Corporate Responsibility

DEFINITIONS:

GDPR: General Data Protection Regulation which is legislation setting out the legal framework for collection and processing of personal information of individuals.

Personal Data: any information identifying a Data Subject or information relating to a Data Subject that we can identify (directly or indirectly) from that data alone or in combination with other identifiers we possess or can reasonably access. Personal data can be factual (for example, a name, email address, location or date of birth) or an opinion about that person's actions or behaviour.

Special Category Data: this is personal data which the GDPR says is more sensitive and so needs more protection. It includes information revealing racial or ethnic origin, political opinions, religious or similar beliefs, trade union membership, physical or mental health conditions, sexual life, sexual orientation, biometric or genetic data, and Personal Data relating to criminal offences and convictions.

Personal Data Breach: any act or omission that compromises the security, confidentiality, integrity or availability of Personal Data or the physical, technical, administrative or Company safeguards that we or our third-party service providers put in place to protect it. The loss, or unauthorised access, disclosure or acquisition, of Personal Data is a Personal Data Breach.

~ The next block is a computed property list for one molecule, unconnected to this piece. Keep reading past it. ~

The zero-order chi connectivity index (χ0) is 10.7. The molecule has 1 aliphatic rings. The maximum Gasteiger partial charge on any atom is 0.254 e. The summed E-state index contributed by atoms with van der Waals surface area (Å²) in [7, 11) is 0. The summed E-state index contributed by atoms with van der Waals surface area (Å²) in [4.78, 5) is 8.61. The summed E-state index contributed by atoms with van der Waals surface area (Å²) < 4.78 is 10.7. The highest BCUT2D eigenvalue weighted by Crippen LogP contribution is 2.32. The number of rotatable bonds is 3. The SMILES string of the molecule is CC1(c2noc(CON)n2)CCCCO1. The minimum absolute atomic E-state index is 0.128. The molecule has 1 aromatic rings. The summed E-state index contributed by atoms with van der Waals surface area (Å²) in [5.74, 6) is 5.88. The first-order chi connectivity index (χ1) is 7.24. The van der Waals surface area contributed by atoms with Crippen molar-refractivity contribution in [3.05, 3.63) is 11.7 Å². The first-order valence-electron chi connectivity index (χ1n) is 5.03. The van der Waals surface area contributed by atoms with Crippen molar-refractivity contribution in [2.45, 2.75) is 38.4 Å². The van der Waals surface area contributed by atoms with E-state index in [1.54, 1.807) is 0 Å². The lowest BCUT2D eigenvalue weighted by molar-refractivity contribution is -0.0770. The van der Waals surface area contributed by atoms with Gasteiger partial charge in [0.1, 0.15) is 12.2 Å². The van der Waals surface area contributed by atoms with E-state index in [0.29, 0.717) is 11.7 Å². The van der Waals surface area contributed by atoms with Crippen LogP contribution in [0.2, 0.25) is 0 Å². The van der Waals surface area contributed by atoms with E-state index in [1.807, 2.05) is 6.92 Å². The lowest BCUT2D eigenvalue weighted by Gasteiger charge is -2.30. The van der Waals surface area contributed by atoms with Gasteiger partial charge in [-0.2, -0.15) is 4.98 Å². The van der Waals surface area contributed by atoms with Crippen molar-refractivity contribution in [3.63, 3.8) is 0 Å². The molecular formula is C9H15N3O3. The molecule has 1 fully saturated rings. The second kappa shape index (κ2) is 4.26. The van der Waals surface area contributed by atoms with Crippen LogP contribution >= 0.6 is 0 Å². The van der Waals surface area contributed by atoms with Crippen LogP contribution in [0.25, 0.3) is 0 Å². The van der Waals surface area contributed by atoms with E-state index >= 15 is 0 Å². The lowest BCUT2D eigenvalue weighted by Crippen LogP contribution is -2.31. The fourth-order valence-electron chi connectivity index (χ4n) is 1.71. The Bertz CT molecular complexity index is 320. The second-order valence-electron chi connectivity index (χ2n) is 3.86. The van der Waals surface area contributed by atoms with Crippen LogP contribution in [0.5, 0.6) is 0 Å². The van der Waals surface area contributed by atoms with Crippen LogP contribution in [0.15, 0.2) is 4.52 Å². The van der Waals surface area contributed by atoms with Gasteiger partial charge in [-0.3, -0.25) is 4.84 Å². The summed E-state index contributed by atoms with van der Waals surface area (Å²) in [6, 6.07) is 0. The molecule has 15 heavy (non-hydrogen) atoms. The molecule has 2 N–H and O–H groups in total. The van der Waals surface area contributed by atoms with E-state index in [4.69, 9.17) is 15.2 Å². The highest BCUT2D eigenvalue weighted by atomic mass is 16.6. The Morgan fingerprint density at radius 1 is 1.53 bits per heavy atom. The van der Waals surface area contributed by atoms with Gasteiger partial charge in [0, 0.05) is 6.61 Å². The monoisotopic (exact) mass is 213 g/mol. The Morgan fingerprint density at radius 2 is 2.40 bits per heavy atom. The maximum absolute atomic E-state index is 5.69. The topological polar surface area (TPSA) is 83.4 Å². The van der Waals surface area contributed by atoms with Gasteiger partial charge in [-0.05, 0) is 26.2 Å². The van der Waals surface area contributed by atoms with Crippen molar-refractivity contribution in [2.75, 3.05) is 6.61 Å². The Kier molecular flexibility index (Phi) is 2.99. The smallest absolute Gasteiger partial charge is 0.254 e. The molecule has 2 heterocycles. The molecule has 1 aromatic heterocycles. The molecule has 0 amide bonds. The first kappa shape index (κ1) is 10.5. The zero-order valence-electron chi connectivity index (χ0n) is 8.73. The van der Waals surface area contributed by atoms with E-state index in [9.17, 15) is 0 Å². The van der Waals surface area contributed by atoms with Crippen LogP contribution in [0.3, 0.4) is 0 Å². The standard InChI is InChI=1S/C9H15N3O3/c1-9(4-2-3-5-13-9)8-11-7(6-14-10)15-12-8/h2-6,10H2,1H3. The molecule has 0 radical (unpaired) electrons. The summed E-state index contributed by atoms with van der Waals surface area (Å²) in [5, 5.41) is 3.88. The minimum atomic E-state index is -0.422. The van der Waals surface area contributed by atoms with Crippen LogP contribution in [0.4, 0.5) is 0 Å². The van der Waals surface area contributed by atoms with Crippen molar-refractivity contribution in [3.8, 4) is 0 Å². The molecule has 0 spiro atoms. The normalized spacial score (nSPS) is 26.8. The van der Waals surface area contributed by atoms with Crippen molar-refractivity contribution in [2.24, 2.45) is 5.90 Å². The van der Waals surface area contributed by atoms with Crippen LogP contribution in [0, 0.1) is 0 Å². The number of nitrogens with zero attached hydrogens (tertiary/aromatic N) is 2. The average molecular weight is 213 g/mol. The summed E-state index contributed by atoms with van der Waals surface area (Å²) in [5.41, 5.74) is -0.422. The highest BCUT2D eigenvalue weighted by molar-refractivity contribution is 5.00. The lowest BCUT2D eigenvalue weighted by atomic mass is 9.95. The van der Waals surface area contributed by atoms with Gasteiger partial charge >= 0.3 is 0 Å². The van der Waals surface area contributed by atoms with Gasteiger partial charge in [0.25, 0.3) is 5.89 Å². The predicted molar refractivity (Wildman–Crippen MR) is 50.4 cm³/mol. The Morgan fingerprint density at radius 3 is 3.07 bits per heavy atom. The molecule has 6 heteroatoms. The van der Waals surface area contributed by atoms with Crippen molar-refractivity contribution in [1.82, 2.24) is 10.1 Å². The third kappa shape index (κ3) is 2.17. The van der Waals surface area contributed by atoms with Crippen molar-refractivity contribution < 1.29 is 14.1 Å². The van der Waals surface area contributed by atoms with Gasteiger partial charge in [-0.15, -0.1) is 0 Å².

Consent: agreement which must be freely given, specific, informed and be an unambiguous indication of the Data Subject's wishes by which they, by a statement or by a clear positive action, signifies agreement to the Processing of Personal Data relating to them.

Data Controller: the person or Company that determines when, why and how to process Personal Data. It is responsible for establishing practices and policies in line with the GDPR. We are the Data Controller of all Personal Data relating to our Company Personnel and Personal Data used in our business for our own commercial purposes.

Data Processor: Is a person or Company responsible for processing personal data on behalf of the data controller

Data Subject: a living, identified or identifiable individual about whom we hold Personal Data. Data Subjects may be nationals or residents of any country and may have legal rights regarding their Personal Data.

Data Protection Manager: the person with responsibility for data protection compliance.